Personally, I wouldn't go anywhere near a tool like slackpkg for the purpose of following current. Instead, keep a local rsync'd mirror of the current tree and update from it manually. And as others have already mentioned, "backups, Backups, BACKUPS!"
Slackware-current is... well, slackware release in progress, so you can't really expect quality control and improvements only. When something gets updated, things might brake. At the -current stage, it's important to keep the things up-to-date, and not to keep them super-polished.
Living on the edge with '-current' is just that: 'Living on the edge'.
I would suggest to the OP if '-current' is just a taste or sampling then why not just work intermittently via a VM or dual boot. That way your system won't get borked if things go wrong. If you don't actively participate in testing, breaking your system to provide feedback then the question is to you. Why are you using 'current'? Bleeding edge? If so then at some point in time you will bleed.
Stick with 'stable' and upgrade.
I appreciate the rest of the positive feedback and suggestions so far...
Backups: I perform the regularly, and especially before a significant upgrade or change.
For the 'March 01' burst of updates, I did indeed wait a couple of days.
disturbed1 - Thanks, you've given me some good starting points (and reading material) on where to go from here.
GazL - I've seen the rsync / local mirror concept posted before, I'll check that out. Are there any recommendations for scripts that perform this and notify me of changes? (I've seen a few out there but rsync didn't work with the mirrors I tried, and I think I ended up using lftp.)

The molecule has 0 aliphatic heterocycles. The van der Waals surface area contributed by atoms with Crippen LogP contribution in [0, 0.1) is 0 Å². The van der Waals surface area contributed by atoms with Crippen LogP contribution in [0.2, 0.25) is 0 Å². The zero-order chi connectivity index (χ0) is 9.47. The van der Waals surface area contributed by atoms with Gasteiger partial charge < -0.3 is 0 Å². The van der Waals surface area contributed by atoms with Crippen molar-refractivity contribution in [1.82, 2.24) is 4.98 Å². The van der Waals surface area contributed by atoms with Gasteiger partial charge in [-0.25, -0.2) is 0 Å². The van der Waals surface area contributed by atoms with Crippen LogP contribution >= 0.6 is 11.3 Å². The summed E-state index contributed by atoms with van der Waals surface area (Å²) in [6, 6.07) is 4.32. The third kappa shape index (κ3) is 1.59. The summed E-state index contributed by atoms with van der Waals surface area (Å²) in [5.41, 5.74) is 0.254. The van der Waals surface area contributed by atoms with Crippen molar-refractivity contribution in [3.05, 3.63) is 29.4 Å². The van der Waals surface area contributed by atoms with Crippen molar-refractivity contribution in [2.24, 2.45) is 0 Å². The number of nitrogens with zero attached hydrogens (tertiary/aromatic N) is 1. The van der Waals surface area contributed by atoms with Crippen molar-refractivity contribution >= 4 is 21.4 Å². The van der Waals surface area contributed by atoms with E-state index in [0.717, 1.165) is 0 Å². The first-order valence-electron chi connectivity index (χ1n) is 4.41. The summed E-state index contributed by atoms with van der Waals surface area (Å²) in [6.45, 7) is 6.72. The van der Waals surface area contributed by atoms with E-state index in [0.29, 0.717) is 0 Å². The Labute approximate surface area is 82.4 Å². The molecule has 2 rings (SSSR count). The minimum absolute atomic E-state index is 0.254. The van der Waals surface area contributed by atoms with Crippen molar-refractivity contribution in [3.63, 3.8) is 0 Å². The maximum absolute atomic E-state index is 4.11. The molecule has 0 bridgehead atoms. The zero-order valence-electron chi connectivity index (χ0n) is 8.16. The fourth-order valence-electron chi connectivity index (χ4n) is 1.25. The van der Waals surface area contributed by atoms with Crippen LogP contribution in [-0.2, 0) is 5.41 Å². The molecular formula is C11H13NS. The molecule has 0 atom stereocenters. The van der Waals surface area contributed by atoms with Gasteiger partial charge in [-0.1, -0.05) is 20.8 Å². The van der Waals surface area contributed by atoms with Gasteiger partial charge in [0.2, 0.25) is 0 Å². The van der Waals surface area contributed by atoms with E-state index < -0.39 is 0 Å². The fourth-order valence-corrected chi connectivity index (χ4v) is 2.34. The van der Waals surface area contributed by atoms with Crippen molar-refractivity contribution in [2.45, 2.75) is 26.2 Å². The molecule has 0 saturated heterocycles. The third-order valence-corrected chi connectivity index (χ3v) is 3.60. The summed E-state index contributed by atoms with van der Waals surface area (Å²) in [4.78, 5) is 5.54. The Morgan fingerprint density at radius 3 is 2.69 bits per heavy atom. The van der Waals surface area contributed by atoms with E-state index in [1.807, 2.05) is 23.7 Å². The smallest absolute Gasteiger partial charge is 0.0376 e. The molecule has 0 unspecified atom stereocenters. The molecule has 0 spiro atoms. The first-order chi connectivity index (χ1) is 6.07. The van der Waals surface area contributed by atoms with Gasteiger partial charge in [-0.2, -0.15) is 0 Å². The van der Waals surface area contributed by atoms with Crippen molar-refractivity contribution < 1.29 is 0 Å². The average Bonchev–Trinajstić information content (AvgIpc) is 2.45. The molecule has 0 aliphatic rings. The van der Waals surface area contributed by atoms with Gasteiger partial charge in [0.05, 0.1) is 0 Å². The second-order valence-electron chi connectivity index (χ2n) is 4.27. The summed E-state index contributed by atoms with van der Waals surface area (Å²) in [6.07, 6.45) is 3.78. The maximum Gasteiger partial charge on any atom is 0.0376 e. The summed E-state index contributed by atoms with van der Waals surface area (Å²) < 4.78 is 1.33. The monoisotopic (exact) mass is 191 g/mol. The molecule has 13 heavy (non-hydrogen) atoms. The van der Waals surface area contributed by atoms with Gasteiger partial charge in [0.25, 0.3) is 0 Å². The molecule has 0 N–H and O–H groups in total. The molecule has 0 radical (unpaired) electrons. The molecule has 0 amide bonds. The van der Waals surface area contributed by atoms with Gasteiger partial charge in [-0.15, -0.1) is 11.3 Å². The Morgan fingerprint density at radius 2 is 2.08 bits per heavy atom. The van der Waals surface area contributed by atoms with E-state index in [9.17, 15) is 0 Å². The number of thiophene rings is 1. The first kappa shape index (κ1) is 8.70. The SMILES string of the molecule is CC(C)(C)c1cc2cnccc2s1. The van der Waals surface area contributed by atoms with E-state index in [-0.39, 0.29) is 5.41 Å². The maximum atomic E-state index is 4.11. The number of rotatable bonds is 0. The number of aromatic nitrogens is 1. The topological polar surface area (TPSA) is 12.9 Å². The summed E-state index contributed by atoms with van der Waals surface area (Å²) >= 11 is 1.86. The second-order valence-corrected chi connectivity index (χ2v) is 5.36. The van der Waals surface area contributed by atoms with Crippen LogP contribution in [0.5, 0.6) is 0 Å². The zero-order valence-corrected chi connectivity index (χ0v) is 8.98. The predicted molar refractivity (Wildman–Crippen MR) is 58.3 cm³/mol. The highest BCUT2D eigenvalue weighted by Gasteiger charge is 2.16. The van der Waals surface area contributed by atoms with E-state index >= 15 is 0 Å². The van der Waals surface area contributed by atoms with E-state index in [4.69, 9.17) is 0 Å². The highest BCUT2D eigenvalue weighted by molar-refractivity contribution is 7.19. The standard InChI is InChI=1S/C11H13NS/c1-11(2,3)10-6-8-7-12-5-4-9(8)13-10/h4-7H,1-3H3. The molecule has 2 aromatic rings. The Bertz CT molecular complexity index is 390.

onebuck - The more I think about this, the more I like your VBox idea. I'm also thinking of keeping another few partitions for dual boot (one stable, one current). The learning curve on 'current' is (obviously) a major step up compared to tweaking 'stable', and this (combined with having the latest version of some of the apps I use) is the lure for me. I want to learn, and I am willing to get a few bumps and bruises in doing so, and the VM / dual boot method may be right for my (low-ish) level of experience here. :]
Until about 2 months ago, my personal PC was WinXP (with occasional attempt at Slack) and I had a headless Slackware box acting as a play server, web development, email, etc (which is what I've done for about 10 years now). I had followed many how-to's, and gotten some interesting things working - raid, luks/crypt, but not the coffee maker yet ;] . I wanted to learn more about Linux/Slack and so started using it more on my personal PC. I made a list of things I used windows for (apps, hardware), and one by one got them working with the exception of TomTom. In the last month, I think I've booted windows up only once, and that was to perform an export of data from an app to use in Linux. Perhaps I jumped to current too soon.